Assistant Professor of History Mackenzie Cooley presented “The Trouble with Simples: A Professor’s Unfinished Pharmacopeia in Enlightenment Venice” in a recent lecture at New York University. The talk was part of the New York History of Science Lecture Series.
Cooley’s discussion focused on Professor Simone Stratico (1733-1824) who set out to create a pharmacopeia, or official list of medicinal drugs, specific to people’s health in the Republic of Venice.
The talk followed Stratico’s attempt to welcome university experts in medicine, surgery, and chemistry to the process of creating a standardized list of Venetian drugs. Cooley said that by doing so, Stratico whittled down the world’s pharmacological wonders to a medical vocabulary that included natural products with plant, animal, or mineral origins.”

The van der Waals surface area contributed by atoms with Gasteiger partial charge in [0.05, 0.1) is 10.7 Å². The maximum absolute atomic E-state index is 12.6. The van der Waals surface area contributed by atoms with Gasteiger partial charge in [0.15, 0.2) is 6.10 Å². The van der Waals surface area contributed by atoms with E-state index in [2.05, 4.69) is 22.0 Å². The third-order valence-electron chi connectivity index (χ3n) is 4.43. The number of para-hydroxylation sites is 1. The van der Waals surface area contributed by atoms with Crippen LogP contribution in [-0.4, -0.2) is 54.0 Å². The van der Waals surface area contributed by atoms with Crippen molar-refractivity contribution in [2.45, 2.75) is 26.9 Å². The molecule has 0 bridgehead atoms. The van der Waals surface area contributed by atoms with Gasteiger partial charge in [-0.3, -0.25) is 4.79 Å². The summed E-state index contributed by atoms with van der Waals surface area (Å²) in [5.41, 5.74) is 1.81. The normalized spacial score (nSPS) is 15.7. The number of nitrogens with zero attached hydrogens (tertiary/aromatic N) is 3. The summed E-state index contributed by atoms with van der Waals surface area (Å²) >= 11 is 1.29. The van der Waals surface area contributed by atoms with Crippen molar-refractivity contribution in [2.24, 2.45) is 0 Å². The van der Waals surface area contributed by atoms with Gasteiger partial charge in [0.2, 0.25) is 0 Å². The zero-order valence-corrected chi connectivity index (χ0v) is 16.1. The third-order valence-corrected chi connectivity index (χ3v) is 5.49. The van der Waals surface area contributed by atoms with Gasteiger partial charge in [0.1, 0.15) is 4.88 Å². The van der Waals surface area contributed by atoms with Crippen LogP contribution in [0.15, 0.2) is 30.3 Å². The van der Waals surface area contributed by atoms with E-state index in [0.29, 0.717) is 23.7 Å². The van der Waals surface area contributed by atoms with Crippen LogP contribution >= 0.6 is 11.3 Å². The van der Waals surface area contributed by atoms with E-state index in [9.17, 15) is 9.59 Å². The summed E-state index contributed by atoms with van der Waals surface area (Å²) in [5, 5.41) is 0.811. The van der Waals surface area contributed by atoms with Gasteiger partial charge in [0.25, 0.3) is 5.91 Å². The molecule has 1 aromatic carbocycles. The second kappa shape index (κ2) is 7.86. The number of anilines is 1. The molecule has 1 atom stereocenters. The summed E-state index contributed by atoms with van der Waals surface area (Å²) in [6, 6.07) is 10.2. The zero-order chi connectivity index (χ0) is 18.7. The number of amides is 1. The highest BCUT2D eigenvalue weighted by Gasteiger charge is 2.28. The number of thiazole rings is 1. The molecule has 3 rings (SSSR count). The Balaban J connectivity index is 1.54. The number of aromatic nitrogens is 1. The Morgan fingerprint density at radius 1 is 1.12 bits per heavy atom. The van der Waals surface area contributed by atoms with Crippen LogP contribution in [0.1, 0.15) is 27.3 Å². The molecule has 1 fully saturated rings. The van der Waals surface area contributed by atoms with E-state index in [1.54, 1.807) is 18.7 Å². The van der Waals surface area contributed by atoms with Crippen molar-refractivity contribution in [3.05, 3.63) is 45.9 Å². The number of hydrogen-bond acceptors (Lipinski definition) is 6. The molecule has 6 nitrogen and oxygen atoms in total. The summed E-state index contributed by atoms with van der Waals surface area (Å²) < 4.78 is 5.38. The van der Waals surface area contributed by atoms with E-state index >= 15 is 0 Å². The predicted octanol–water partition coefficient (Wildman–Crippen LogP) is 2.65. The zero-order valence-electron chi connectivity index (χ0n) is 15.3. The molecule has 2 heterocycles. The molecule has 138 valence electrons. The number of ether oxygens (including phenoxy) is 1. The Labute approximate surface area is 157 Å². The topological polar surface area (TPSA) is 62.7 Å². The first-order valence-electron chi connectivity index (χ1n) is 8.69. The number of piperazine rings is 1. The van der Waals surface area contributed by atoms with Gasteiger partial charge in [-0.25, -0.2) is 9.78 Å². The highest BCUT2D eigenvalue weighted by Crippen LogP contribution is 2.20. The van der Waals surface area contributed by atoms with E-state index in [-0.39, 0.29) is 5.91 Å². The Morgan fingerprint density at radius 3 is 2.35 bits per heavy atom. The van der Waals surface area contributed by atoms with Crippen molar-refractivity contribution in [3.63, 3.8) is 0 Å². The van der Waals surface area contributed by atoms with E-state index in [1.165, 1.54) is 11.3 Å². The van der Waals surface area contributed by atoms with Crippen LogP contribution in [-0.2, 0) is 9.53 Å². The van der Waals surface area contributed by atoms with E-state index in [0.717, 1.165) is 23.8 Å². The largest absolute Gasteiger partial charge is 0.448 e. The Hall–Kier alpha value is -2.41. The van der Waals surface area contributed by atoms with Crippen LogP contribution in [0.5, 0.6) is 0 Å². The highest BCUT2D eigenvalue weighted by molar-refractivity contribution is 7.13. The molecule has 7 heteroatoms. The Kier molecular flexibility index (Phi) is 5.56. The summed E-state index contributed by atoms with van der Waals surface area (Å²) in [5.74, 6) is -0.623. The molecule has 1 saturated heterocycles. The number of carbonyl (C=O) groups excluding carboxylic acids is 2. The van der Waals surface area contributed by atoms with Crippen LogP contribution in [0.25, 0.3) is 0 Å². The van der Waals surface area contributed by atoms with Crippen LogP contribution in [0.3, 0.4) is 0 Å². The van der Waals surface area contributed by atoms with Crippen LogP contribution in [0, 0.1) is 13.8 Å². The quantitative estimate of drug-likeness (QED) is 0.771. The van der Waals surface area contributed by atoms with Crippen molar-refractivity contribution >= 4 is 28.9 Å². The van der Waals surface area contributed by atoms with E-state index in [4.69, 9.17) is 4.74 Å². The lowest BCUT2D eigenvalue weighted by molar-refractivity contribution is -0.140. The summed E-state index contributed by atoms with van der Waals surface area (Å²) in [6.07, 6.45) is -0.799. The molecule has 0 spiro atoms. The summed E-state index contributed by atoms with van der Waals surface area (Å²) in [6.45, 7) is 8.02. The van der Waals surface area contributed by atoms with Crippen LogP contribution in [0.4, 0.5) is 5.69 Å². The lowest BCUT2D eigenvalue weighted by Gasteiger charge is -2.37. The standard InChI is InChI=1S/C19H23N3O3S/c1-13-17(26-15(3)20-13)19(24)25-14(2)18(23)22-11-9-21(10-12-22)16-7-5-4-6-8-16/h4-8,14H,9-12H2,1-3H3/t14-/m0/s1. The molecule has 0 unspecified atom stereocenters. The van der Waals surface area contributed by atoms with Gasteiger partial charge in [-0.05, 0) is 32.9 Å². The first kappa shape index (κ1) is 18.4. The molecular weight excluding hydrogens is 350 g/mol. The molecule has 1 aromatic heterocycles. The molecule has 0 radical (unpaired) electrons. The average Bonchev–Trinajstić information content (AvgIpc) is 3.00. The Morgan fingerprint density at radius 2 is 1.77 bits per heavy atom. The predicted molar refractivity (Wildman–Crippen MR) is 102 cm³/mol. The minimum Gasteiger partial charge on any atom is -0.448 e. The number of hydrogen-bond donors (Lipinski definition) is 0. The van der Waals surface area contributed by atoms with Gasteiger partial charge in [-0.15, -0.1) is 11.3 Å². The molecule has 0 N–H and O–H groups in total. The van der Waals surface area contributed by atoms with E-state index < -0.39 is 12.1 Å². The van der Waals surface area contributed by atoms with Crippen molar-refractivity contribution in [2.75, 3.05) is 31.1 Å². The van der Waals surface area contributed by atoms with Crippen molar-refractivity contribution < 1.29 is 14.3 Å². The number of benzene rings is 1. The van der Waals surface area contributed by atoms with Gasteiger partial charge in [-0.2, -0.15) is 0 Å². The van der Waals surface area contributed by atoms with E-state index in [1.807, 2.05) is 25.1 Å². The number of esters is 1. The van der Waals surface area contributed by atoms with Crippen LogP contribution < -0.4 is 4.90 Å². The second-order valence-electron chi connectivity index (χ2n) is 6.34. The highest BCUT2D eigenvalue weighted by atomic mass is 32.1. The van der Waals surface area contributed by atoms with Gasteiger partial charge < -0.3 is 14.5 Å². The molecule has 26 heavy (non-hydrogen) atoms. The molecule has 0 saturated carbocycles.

Using Stratico’s extensive unpublished writing and editorial choices, Cooley parsed “the challenges of an 18th-century moment focused on standardization, the intertwining of natural history and drug discovery, and the use of symbols to represent substances.”